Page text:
Home News Ireland News Hard border makes violence ‘inevitable,’ warns report

Hard border makes violence ‘inevitable,’ warns report

Irish Army at a checkpoint on the Louth-Armagh border, set up to prevent the spread of foot-and-mouth disease in 2001

Violence in Northern Ireland is “inevitable” if custom checks or border infrastructure are created at the Irish border with the UK crashing out of the EU with no deal, a new report has claimed.

A Fianna Fáil senator has led research which found that a “rushed” border poll on Irish reunification could lead to a “flare-up in hostilities” in the region.

Mark Daly, a Fianna Fáil senator, conducted the study with three Unesco academics after his report in 2017 suggested a path towards the reunification of Ireland following Brexit.

A “loss of memory of harm” among citizens born shortly before or since the Good Friday agreement means many have scant understanding of the Troubles, the research indicated.

“This generation has no first-hand knowledge of the horrors of conflict and some will have been given a romanticised account of the Troubles,” the report says.

Mr Daly has said that there is a “major challenge” to ensure the peace process is not jeopardised by a return to a hard border or a premature border poll.

“There will be a return to violence in Northern Ireland in the event of the installation of infrastructure, custom checks and security on the Irish border as a result of a no-deal Brexit,” the report says.

“All indications are that without direct efforts to engage youth and citizens of all backgrounds, there will be a return to violence in the event of a rushed border poll on the island of Ireland. The only question in both scenarios will be the scale of the violence.”

Michael R Ortiz, of the Bureau of Counterterrorism and Countering Violent Extremism at the US Department of State, Professor Pat Dolan, director of the Unesco child and family research centre at NUIG, and Professor Mark Brennan, Unesco chairman for community, leadership, and youth development at the Pennsylvania State University, were involved in the research.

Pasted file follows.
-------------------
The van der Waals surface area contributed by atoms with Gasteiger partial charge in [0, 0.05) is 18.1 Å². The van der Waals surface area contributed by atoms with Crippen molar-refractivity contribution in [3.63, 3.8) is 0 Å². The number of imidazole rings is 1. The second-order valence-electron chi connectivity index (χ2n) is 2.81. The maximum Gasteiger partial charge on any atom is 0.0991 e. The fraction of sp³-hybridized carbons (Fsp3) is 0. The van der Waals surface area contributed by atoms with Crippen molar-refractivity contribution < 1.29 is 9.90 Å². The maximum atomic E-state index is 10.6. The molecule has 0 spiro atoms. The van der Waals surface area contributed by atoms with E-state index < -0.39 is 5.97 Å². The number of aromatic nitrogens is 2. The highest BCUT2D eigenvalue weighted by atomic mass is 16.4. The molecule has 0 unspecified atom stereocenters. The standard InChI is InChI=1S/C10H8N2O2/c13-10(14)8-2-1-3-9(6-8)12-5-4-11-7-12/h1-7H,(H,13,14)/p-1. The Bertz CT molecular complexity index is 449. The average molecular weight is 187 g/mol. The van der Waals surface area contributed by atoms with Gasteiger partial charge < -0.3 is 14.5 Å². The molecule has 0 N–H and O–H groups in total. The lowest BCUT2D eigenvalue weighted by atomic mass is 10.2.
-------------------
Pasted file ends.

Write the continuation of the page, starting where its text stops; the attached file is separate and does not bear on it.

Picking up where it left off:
British Prime Minister Tony Blair (right) and Irish Prime Minister Bertie Ahern take tea after a meeting of the British-Irish Council at Dublin Castle, Friday 30 November, 2001. Other leaders from Northern Ireland, Scotland, Wales, the Channel Islands and the Isle
of Man also attended the second such meeting, in the wake of the Good Friday agreement. 30/11/2001

The paper explores the implications of a return to violent extremism among young people. It added, “A very possible referendum on the unification of the island of Ireland has major implications for all young people but notably for the unionist youth community.”

It recommends the establishment of a task force to examine potential threats and evaluate resources to tackle the issue.

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Late last year, a poll revealed that a majority of people in Northern Ireland would vote for reunification in the event of Brexit or a hard border.

A majority of voters in the country – 52 per cent – would back a united Ireland if Brexit continues on its trail. Only 39 per cent would vote to remain part of UK.

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Those surveyed were even more inclined to support a united Ireland if a hard border were set up, with 56 per cent in favour, the Deltapoll findings showed.

A total of 94 per cent of those surveyed from a “nationalist heritage” said they would vote for unity in the event of Brexit. However, that figure did fall to 73 per cent if the UK did not decide to leave the EU.

Among those who described themselves as neither from a nationalist nor a unionist heritage, support for a united Ireland dropped from 59 per cent to 23 per cent if the UK opted to stay in the bloc.

The survey – commissioned by peoples’ vote chasing campaign Our Future Our Choice – was carried out by Deltapoll, and its drastic findings have also shown that Brexit may boost support for Scottish independence.

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